UniverSoul returns to Atlanta with big changes as it turns 26

Stilt walkers from Trinidad and Tobago, towering over the crowd. Aerial acrobats from Mongolia, soaring and flipping using a teeterboard. Motorcycle daredevils from the USA, flying at high speeds.

UniverSoul Circus, which combines circus arts, stunning visuals and an eclectic mix of music (from hip-hop to Caribbean rhythms to African beats to Beyoncé), has returned to Atlanta, where it all began 26 years ago.

The traveling circus has been entertaining families across the country, but its roots are here. It was founded in 1993 by Baltimore native and Atlanta resident Cedric Walker, a concert promoter who wanted to showcase multicultural talent.

Credit: Steve Schaefer

Credit: Steve Schaefer

The circus is filled with talent from around the globe from Caribbean dancers to a trampoline act featuring performers from Cuba and Ethiopia to ringmaster Daniel “Lucky” Malatsi. The South African native turned Atlanta resident dances, does acrobatics and keeps the audience pumped up. There’s also his warm, enthusiastic sidekick Zanda “Zeke” Charles, a short-statured UniverSoul mainstay. (Zeke grew up in Hartford, Conn).

“This year, we set out to highlight the unity, diversity and inclusion that has been the hallmark of our show,” said Malatsi in an e-mail. “Many of our acts this year are a combination of cultures and nationalities within a single act. For example, our Caribbean Festival act now includes performers from Antigua, Jamaica, Barbados and Trinidad. … Our Cossack Horse act features riders from Moscow, Kazakhstan, Trinidad, Guinea and Cuba.”

UniverSoul Circus features multiple new acts this season, including a solo trapeze artist who performs tricks, including walking upside down inside a cupola (without a safety net), along with a jaw-dropping hand-to-hand statue act known as “The Men of Steel.”

With the iconic Ringling Bros. and Barnum & Bailey taking its final bow a couple years ago after more than 140 years, UniverSoul finds itself as one of the last surviving circuses — and one of the largest left in the country.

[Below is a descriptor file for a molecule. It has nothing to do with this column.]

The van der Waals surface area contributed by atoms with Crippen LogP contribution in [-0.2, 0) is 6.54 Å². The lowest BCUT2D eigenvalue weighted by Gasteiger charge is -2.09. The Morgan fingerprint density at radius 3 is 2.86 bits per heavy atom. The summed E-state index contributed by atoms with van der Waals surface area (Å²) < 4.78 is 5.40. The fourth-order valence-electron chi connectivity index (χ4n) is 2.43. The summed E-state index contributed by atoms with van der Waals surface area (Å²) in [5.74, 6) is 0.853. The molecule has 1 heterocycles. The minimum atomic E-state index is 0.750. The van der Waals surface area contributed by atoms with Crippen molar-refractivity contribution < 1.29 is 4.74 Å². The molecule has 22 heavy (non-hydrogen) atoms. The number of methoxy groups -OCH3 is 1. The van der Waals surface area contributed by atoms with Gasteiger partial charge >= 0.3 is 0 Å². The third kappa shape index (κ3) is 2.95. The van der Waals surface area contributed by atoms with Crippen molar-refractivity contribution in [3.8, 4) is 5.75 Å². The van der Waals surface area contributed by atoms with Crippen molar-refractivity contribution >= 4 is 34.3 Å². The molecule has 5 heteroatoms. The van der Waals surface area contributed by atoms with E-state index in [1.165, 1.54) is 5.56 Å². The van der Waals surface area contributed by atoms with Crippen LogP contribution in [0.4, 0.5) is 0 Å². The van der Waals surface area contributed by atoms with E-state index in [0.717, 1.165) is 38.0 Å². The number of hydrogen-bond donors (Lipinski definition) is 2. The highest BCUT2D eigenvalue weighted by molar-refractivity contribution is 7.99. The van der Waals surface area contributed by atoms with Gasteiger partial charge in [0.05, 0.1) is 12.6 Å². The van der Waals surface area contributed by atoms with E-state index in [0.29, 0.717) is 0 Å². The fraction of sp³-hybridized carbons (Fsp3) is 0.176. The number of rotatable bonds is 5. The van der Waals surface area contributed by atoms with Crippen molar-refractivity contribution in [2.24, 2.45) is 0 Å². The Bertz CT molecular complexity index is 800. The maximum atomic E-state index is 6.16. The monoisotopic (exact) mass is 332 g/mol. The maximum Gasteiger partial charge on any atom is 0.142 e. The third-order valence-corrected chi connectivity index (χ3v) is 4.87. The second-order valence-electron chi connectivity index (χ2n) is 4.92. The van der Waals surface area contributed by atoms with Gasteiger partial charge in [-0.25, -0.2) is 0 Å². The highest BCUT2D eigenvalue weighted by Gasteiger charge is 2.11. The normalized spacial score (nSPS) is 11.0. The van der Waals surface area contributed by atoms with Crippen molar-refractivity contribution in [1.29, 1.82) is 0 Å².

UniverSoul has even expanded in recent years to new markets including National Harbor, Md.

MORE: Photos from 2018 UniverSoul Circus

Animals continue to be part of UniverSoul’s show, but they have been de-emphasized from the live entertainment. The acts with animals include trained rescue dogs, horses and zebras.

In circus circles, UniverSoul is known for drawing a strong and receptive crowd and for presenting a show that is festive and highly interactive, with lots of audience participation.

MORE: Ringling Bros. says goodbye after 146 years

As the show comes to a close, ringleader Lucky, clad in a shimmering blue jacket and blue sparkly shoes, asks children in the audience to stand up and take a pledge. Repeat after me, loud and clear, he says.

I am unique. I will love those who are different from me.

We may have different beliefs, different colored skin, but we all belong to one human race.


UniverSoul Circus

Through March 3. $20-$40. Old Turner Field Gold Parking Lot, 755 Hank Aaron Drive SW, Atlanta. Also, March 6-17 at Gwinnett Place Mall, 2100 Pleasant Hill Road, Duluth. 1-800-745-3000, universoulcircus.com.

No elephants or tigers at UniverSoul Circus this season 

While elephants and tigers have long been staples off the circus, they’ve been making their way out in recent years. And this year, they are not part of this UniverSoul’s shows in Atlanta. Circus representatives would not comment on whether this is a long-term decision.

Ringling Bros. and Barnum & Bailey took its final bow about two years ago after decades of litigation, protest and mounting scrutiny from animal rights activists. There’s also been shifting public opinion toward the captivity and use of wild animals for entertainment.

Animals continue to be part of UniverSoul’s show, but they have been de-emphasized from the live entertainment.